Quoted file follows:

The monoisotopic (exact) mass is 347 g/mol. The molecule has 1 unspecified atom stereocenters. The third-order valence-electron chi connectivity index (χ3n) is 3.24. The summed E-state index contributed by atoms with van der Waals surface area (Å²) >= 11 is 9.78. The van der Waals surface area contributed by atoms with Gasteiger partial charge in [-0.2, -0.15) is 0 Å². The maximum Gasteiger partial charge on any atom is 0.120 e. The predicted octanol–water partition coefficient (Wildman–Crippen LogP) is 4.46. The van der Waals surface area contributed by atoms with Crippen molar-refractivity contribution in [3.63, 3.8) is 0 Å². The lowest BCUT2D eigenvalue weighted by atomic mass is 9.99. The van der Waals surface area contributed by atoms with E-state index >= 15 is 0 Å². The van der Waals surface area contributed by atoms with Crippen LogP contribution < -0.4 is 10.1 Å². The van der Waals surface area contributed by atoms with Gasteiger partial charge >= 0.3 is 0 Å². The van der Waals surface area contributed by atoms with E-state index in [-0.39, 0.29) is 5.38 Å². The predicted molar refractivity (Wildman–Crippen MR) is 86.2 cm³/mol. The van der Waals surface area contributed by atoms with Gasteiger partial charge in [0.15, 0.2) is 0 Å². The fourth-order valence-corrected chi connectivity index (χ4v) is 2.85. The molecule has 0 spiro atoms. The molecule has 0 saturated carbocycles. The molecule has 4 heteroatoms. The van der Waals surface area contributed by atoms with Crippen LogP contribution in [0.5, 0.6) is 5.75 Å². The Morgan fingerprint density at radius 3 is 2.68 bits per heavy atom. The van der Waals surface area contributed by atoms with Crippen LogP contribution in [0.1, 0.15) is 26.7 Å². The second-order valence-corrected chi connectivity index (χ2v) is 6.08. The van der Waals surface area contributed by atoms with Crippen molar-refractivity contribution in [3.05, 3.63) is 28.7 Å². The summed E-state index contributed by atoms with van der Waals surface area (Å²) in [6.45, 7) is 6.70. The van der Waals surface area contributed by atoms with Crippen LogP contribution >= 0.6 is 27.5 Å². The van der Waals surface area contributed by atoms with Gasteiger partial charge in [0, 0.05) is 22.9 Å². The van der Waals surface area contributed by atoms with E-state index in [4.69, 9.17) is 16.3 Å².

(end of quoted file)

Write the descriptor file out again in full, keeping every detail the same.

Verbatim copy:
The monoisotopic (exact) mass is 347 g/mol. The molecule has 1 unspecified atom stereocenters. The third-order valence-electron chi connectivity index (χ3n) is 3.24. The summed E-state index contributed by atoms with van der Waals surface area (Å²) >= 11 is 9.78. The van der Waals surface area contributed by atoms with Gasteiger partial charge in [-0.2, -0.15) is 0 Å². The maximum Gasteiger partial charge on any atom is 0.120 e. The predicted octanol–water partition coefficient (Wildman–Crippen LogP) is 4.46. The van der Waals surface area contributed by atoms with Crippen molar-refractivity contribution in [3.63, 3.8) is 0 Å². The lowest BCUT2D eigenvalue weighted by atomic mass is 9.99. The van der Waals surface area contributed by atoms with E-state index >= 15 is 0 Å². The van der Waals surface area contributed by atoms with Crippen LogP contribution < -0.4 is 10.1 Å². The van der Waals surface area contributed by atoms with Gasteiger partial charge >= 0.3 is 0 Å². The van der Waals surface area contributed by atoms with E-state index in [-0.39, 0.29) is 5.38 Å². The predicted molar refractivity (Wildman–Crippen MR) is 86.2 cm³/mol. The van der Waals surface area contributed by atoms with Gasteiger partial charge in [0.15, 0.2) is 0 Å². The fourth-order valence-corrected chi connectivity index (χ4v) is 2.85. The molecule has 0 spiro atoms. The molecule has 0 saturated carbocycles. The molecule has 4 heteroatoms. The van der Waals surface area contributed by atoms with Crippen LogP contribution in [0.5, 0.6) is 5.75 Å². The Morgan fingerprint density at radius 3 is 2.68 bits per heavy atom. The van der Waals surface area contributed by atoms with Crippen LogP contribution in [0.1, 0.15) is 26.7 Å². The second-order valence-corrected chi connectivity index (χ2v) is 6.08. The van der Waals surface area contributed by atoms with Crippen molar-refractivity contribution in [3.05, 3.63) is 28.7 Å². The summed E-state index contributed by atoms with van der Waals surface area (Å²) in [6.45, 7) is 6.70. The van der Waals surface area contributed by atoms with Crippen LogP contribution >= 0.6 is 27.5 Å². The van der Waals surface area contributed by atoms with Gasteiger partial charge in [0, 0.05) is 22.9 Å². The van der Waals surface area contributed by atoms with E-state index in [4.69, 9.17) is 16.3 Å².